November 17th marked MN Governor Tim Walz’s decision to pause all youth and high school sports because of the ongoing, rapid rise of COVID cases in Minnesota. With short notice, highschool volleyball and football teams had to cut their seasons short and winter sports were unable to jump into the early sports season. Walz’ decision to cancel youth sports, though suspected by many, was sudden and gave teams little warning that their seasons would be over.
Playing sports does come with risk to COVID. Indoor sports including volleyball and basketball present risks of not following proper safety guidelines because of the close proximity and nature of the sports, and outdoor sports like football and soccer often have more people on a team, thus raising the risk of exposure to more people. Though high school and younger children are not at the highest risk for COVID, teens and young adults are common carriers of the virus. The CDC says that COVID cases in teens are “almost double” the cases in children, which is likely due to the fact that teens commonly do not feel as severe symptoms as adults. With the higher risk of spread among teens, it is important to look at the whole community that high school sports could be affecting. Not only is the rapid spike in cases causing many deaths among grandparents, parents, and other loved ones, but the spike is causing a massive overflow in ICU units and hospital beds. This causes much stress on health care workers and the families of the people in the hospital, which will become even more of an issue with the spike of COVID cases on the rise.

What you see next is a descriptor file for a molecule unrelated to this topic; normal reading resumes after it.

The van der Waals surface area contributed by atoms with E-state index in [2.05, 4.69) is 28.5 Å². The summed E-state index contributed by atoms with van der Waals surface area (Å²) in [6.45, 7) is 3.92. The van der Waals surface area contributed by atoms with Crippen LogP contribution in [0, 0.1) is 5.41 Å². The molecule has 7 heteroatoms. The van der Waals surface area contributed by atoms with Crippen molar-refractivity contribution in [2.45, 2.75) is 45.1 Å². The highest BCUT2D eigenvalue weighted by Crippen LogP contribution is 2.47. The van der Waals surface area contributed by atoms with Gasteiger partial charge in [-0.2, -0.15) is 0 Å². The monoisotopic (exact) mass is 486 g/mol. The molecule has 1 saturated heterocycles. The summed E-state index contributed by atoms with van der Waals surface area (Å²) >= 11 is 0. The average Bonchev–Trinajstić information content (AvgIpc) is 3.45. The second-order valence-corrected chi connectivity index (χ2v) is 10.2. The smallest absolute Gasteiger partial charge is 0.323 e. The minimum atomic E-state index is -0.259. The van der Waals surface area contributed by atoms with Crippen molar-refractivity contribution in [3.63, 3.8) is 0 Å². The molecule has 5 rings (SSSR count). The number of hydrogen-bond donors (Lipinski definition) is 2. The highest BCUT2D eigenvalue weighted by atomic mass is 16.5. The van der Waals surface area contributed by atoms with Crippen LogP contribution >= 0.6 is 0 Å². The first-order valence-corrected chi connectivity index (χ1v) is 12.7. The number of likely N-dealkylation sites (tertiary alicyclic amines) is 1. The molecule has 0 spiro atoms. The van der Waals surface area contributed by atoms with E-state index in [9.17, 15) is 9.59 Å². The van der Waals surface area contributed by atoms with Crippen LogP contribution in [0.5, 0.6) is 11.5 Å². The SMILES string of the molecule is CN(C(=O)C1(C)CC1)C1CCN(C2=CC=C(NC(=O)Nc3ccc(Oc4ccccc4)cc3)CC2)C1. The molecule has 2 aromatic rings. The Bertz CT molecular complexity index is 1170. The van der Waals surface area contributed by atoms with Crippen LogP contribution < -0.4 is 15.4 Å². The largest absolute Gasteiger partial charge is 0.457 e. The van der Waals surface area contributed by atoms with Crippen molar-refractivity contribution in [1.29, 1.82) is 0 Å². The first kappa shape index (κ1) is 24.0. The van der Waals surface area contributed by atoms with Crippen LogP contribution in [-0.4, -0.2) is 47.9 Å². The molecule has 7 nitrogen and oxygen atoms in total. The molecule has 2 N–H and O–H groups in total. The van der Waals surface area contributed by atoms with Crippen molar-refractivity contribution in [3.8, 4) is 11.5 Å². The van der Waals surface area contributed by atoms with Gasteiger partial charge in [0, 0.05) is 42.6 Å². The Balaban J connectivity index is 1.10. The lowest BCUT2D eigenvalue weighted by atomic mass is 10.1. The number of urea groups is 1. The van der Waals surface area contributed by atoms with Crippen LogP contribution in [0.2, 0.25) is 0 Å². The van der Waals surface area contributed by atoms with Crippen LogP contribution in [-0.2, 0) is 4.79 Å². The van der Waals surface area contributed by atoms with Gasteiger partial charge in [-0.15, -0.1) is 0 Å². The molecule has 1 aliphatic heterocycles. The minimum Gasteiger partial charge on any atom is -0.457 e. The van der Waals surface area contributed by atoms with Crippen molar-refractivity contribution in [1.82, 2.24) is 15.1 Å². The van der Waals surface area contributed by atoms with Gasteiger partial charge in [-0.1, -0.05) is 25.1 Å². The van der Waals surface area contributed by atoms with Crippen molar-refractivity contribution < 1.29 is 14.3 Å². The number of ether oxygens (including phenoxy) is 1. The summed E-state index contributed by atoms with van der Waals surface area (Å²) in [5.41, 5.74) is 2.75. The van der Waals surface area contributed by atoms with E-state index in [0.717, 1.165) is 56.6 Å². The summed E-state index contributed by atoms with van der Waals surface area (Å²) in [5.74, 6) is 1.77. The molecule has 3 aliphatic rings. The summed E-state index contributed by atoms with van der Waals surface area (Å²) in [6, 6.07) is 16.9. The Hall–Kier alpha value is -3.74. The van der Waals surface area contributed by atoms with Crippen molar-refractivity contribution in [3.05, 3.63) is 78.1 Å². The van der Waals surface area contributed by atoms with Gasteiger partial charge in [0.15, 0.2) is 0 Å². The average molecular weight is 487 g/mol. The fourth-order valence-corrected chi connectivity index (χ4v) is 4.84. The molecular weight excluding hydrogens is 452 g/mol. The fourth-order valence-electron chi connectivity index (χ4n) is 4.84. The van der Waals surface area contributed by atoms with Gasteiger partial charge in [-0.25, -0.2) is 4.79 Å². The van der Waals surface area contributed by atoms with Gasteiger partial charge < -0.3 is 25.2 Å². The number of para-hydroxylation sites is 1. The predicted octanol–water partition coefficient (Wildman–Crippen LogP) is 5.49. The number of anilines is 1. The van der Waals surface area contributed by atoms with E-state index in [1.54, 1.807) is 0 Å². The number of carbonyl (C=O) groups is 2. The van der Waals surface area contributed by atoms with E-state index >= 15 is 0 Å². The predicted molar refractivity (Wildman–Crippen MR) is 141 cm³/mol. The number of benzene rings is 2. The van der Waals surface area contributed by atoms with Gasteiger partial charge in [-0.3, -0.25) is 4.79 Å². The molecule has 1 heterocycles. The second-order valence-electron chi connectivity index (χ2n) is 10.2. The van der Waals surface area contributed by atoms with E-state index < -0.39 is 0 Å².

Although playing sports comes with the risk of COVID, there are many benefits to sports that are no longer obtained with the pause. Many student athletes look at sports as a source of motivation for their school work and daily lives. The CDC reports that 40.9% of adults reported a new, or increase in mental health challenges in a June, 2020 survey. This pattern continues in teens with skyrocketing suicide rates and reported mental health challenges. These increases during the pandemic are largely tied to the fact that people are isolated and unable to satisfy the natural want for social interaction and normal activities. For some high school students, sports are the only way for them to see friends and socialize in a non-virtual way. The pause of sports can not only harm one’s mental health, but can also take a toll on the future of their sporting and possibly on their academic career. Many students use sports as a way to get into college by getting recruited. The recruiting process is now on hold, causing pressure on student athletes about what their future will look like.
Both scenarios of pausing or not pausing sports can be extremely dangerous to certain groups of people during a pandemic, but the sports pause is not permanent, and youth sports will be back and alive soon. Walz’ decision to pause sports was a tough one for many, and it is ultimately important to remember that the purpose of his decision was to help benefit the community as a whole as much as possible, and although not everyone personally benefits from the decision, everyone must continue to stay safe and do their part to get sports back in a safe manner for the whole community.